No doubt many Republicans in Washington are experiencing a bit of schadenfreude over the controversies swirling around the newly installed chairman of the Senate Foreign Relations Committee, Sen. Robert Menendez. He is a bare-knuckled partisan who never backs down from a political brawl. So investigations into his alleged advocacy on behalf of a major donor -- including a salacious sidebar of unsubstantiated allegations about underage prostitutes in the Dominican Republic -- have not surprisingly stirred some to try and fan the flames of what they hope to be the Senator's immolation.
For example, a group called the American Future Fund (touting itself as, "Advocating Conservative, Free Market Ideals") published a full-page ad in Politico this week with the subtle title: "Senate Ethics Committee: Meet Your New Chairman of ‘Foreign Relations.'" Har har.
Of course, if the worst of the accusations turn out to be true, then no one disputes the fact that the Senator should immediately resign and face the consequences. But there are ample reasons to hope that they are not -- first and foremost, for the sake of the alleged victims. Secondly, conservatives reveling in the senator's current predicament may want to stop and consider what Menendez's possible fall from grace would mean for U.S. national security interests.
That's because on key foreign policy issues during his career -- pressuring Iran, defending Israel, and promoting regional security -- Menendez has been stalwart and, indeed, much more hard-line than his predecessor as chairman of SFRC, John Kerry, and, more importantly, than the next two Democrats in line of succession should he lose the chairmanship: the uber-liberal California Democrat Barbara Boxer and the nondescript, party-line Ben Cardin, a Maryland Democrat.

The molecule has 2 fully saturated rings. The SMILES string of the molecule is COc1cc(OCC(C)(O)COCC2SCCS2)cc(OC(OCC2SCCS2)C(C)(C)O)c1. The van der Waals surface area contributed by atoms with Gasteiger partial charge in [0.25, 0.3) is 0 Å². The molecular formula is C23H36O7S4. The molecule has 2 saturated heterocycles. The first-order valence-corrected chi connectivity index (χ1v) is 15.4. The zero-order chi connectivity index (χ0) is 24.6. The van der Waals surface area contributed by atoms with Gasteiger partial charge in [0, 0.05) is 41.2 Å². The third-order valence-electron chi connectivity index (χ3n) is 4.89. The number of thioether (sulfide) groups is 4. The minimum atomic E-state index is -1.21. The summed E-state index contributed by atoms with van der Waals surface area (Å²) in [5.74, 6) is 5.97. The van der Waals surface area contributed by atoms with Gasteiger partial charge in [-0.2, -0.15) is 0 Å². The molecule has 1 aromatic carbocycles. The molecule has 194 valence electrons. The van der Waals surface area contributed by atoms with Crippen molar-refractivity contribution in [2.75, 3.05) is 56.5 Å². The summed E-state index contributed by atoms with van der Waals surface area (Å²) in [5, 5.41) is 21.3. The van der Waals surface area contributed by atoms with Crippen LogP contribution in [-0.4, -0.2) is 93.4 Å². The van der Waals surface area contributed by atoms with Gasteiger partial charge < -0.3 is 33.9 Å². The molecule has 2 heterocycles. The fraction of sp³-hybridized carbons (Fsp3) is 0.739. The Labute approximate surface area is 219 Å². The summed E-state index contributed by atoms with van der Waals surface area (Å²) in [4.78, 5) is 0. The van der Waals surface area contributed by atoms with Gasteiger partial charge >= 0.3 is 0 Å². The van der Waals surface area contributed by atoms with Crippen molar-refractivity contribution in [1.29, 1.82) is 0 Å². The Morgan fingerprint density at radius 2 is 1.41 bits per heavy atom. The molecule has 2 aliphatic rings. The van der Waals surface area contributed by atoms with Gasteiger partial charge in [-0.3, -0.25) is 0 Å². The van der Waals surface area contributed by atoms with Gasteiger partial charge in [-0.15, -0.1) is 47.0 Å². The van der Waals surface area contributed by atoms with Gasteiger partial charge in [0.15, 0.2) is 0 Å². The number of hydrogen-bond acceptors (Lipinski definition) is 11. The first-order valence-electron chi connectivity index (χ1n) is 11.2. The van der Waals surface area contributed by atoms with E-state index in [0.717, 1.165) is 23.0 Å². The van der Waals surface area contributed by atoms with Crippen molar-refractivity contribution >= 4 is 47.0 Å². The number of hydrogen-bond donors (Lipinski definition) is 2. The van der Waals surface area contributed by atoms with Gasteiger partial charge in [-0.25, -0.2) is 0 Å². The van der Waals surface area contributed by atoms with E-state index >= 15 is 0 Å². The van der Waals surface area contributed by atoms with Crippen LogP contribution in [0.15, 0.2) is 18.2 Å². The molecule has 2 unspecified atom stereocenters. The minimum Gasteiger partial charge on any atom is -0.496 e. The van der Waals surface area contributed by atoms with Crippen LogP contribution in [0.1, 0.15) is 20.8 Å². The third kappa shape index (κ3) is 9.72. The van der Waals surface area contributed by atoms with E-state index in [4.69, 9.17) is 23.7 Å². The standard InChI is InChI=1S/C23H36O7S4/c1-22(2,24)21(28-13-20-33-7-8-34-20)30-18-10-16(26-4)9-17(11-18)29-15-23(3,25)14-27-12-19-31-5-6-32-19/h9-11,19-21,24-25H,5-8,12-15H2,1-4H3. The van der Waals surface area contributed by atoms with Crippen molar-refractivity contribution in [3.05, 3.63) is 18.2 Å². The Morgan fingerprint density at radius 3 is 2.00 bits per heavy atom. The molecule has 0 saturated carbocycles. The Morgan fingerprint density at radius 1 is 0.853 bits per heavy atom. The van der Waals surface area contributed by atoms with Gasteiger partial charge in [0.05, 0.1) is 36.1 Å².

As just one example, Menendez recently bucked White House opposition by winning Senate passage of increased Iran sanctions in the 2012 Iran Threat Reduction and Syria Human Rights Act, as well as authoring Iran sanctions provisions in recent defense authorization bills.
Soon after assuming the SFRC Chair, he told the Philadelphia Inquirer, "I'm looking forward to working very closely with the administration, but I will always have my degree of independence on the things I care about." And those of us who have worked with him over the years know he cares about the right things: freedom, human rights, and taking the fight to America's enemies.
No, Menendez is not warm and fuzzy, and more than a few fellow Republicans have borne the brunt of his ire. But looking out over the international landscape, with the U.S. facing myriad challenges in Iran, North Korea, the Middle East, and North Africa, the country can certainly use an SFRC chairman who is unabashed and unapologetic about defending U.S. interests abroad.
Whatever is going to happen with ongoing investigations is going to happen. Conservatives should just let the process play out, without the bells and whistles. If he is found guilty, then he will have to be held accountable. But one thing is certain: If Menendez loses his chairmanship of SFRC, it is not just his loss and the Democratic Party's loss, it is America's as well.
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